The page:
Significant changes are currently under way in the concrete industry, with amendments being made to design codes, construction standards, material specifications and test methods for concrete, says technical services provider to the cement and concrete industry The Concrete Institute (TCI).
“Some changes have already been made to material standards and test methods over the last few years, so it is essential that all role players in the concrete industry remain up to date on these changes,” says TCI MD Bryan Perrie.
He tells Engineering News that industry specifications are essential in the construction industry as they ensure that the public and the company overseeing construction are protected. Specifications and test methods also ensure that a company has adequate control of construction work, and that it is able to assess the completed works for quality.
Perrie explains that all countries in Europe, including the UK, have had to adopt European Standards (EN) issued by the European Committee for Standardisation (CEN). As a result, South Africa, which previously based its standards on those of the UK, does not have the UK standards as reference documents and has been forced to amend its concrete codes, specifications and test methods as well. This is being done by adopting or adapting EN standards in South Africa as well.
Perrie explains that the European code philosophy, on which South Africa will be basing its codes and standards, includes determining the environment and required longevity of a structure in that environment, determining the required durability in the environment that the structure is placed in, choosing an approach to achieve the required durability, and then only determining the structural design of a building.
A decision has therefore been taken by the industry in South Africa to adopt three EN codes, namely ‘EN 1991-2’ covering structural design of concrete to replace South African National Standard (SANS) 10100-1 and then ‘EN 206-1 Concrete’ and ‘EN 13670-1 Execution of concrete structures’ to replace SANS 10100-2, which stipulates the standards for the structural use of concrete.
The industry’s aim in this regard is to have a complementary South African SANS document for each of these EN documents, indicating how they should be used and applied in South Africa. These documents will contain most of the useful information in the current SANS 10100 documents, which pertains to South African conditions. Once these two documents have been issued, the SANS 2001 concrete specification series will have to be revised.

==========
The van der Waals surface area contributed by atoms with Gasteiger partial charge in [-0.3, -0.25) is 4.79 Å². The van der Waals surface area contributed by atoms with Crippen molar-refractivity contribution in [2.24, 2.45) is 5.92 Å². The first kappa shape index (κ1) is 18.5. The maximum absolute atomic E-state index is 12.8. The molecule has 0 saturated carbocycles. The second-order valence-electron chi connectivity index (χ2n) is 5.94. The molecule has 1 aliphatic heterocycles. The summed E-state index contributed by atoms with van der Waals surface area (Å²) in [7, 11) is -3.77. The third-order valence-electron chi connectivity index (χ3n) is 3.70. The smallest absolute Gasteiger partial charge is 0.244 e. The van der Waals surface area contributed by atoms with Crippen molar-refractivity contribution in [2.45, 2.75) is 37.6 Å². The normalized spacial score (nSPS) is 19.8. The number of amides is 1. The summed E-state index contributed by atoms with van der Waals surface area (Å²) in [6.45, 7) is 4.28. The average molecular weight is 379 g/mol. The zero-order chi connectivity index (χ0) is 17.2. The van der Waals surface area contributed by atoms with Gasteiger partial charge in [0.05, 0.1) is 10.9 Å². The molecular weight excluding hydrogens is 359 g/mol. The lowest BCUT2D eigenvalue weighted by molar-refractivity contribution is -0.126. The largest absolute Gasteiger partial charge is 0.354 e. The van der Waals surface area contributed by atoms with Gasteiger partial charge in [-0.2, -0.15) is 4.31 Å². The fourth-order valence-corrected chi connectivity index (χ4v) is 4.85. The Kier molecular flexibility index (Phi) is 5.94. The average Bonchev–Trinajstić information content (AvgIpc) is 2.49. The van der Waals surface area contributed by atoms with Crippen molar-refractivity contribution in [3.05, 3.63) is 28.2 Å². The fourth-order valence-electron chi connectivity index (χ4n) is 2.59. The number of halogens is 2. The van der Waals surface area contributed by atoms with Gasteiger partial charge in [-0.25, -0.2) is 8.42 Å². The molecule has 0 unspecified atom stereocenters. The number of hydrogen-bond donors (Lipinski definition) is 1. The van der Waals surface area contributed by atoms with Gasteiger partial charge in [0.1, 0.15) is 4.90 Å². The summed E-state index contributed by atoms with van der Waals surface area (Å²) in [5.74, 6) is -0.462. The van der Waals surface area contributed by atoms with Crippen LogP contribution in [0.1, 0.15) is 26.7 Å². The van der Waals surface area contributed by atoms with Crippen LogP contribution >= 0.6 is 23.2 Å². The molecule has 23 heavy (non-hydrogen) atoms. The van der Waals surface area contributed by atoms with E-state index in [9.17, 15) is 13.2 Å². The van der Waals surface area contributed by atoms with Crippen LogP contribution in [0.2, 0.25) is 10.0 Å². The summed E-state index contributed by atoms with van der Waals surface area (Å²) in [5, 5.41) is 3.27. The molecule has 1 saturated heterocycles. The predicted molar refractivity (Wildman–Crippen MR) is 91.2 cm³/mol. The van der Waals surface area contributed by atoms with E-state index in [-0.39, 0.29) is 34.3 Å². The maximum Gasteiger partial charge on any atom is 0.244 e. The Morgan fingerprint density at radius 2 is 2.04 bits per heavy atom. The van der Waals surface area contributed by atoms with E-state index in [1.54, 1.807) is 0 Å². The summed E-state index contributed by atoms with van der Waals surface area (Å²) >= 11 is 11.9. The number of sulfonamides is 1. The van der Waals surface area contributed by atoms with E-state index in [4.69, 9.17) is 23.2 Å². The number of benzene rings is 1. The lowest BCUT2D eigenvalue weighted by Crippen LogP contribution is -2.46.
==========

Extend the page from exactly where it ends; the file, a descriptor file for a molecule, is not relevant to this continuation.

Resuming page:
In terms of the ‘basis for structural design’ code, or loading code, South Africa adapted the EN document to create SANS 10160. Furthermore, the EN water-retaining code has been adopted but cannot be issued until the EN 1991-2 structural design code is adopted to replace SANS 10100-1. Perrie tells Engineering News, however, that this is almost complete.
He adds that, currently, all construction test methods are being reviewed. Perrie explains that the current concrete test methods are being compared with the EN methods to determine if the methods are very similar. If so, it will be easier to adopt the EN methods as they are referred to in all the other EN standards that South Africa is adopting or adapting. In future, however, all construction test methods will form part of the SANS 3001 series, with a prefix to indicate the material type.
“Fortunately for South Africa, the European test methods are based largely on the British test methods, which is what the South African methods were based on before. There is therefore very little difference between most of the standards that are being revised, so it has been an easy process to just adopt the European method in most, but not all, cases.”
The industry has already adopted EN material specifications for the various materials that go into concrete including cement, cement extenders, water and admixtures.
Another imminent change for the concrete industry now that EN 206 has been adopted as SANS 50206 is that there will no longer be separate standards for concrete made on site and ready-mix concrete.
The European code combines this into one standard, so it no longer matters whether the concrete is made off site and supplied to site as a ready-mix operator, if it is made on site and sold to people off site, or if it is made in a precast factory.